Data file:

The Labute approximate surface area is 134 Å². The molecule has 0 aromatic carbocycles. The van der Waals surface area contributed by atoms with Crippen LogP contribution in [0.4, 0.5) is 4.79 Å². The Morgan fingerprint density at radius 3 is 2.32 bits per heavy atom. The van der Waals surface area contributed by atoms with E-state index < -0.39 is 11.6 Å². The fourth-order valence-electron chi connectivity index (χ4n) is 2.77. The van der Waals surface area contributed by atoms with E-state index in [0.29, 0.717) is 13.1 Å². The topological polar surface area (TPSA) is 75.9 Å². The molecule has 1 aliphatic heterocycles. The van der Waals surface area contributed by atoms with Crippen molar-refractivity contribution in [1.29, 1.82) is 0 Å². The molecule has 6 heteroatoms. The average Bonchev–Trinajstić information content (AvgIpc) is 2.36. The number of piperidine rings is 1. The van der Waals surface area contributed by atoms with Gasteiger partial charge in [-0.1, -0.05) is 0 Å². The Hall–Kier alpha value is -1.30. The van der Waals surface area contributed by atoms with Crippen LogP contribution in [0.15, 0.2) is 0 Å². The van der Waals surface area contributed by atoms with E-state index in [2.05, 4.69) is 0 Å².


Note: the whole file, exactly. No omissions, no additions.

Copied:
The Labute approximate surface area is 134 Å². The molecule has 0 aromatic carbocycles. The van der Waals surface area contributed by atoms with Crippen LogP contribution in [0.4, 0.5) is 4.79 Å². The Morgan fingerprint density at radius 3 is 2.32 bits per heavy atom. The van der Waals surface area contributed by atoms with E-state index < -0.39 is 11.6 Å². The fourth-order valence-electron chi connectivity index (χ4n) is 2.77. The van der Waals surface area contributed by atoms with E-state index in [0.29, 0.717) is 13.1 Å². The topological polar surface area (TPSA) is 75.9 Å². The molecule has 1 aliphatic heterocycles. The van der Waals surface area contributed by atoms with Crippen molar-refractivity contribution in [1.29, 1.82) is 0 Å². The molecule has 6 heteroatoms. The average Bonchev–Trinajstić information content (AvgIpc) is 2.36. The number of piperidine rings is 1. The van der Waals surface area contributed by atoms with Gasteiger partial charge in [-0.1, -0.05) is 0 Å². The Hall–Kier alpha value is -1.30. The van der Waals surface area contributed by atoms with Crippen LogP contribution in [0.15, 0.2) is 0 Å². The van der Waals surface area contributed by atoms with E-state index in [2.05, 4.69) is 0 Å².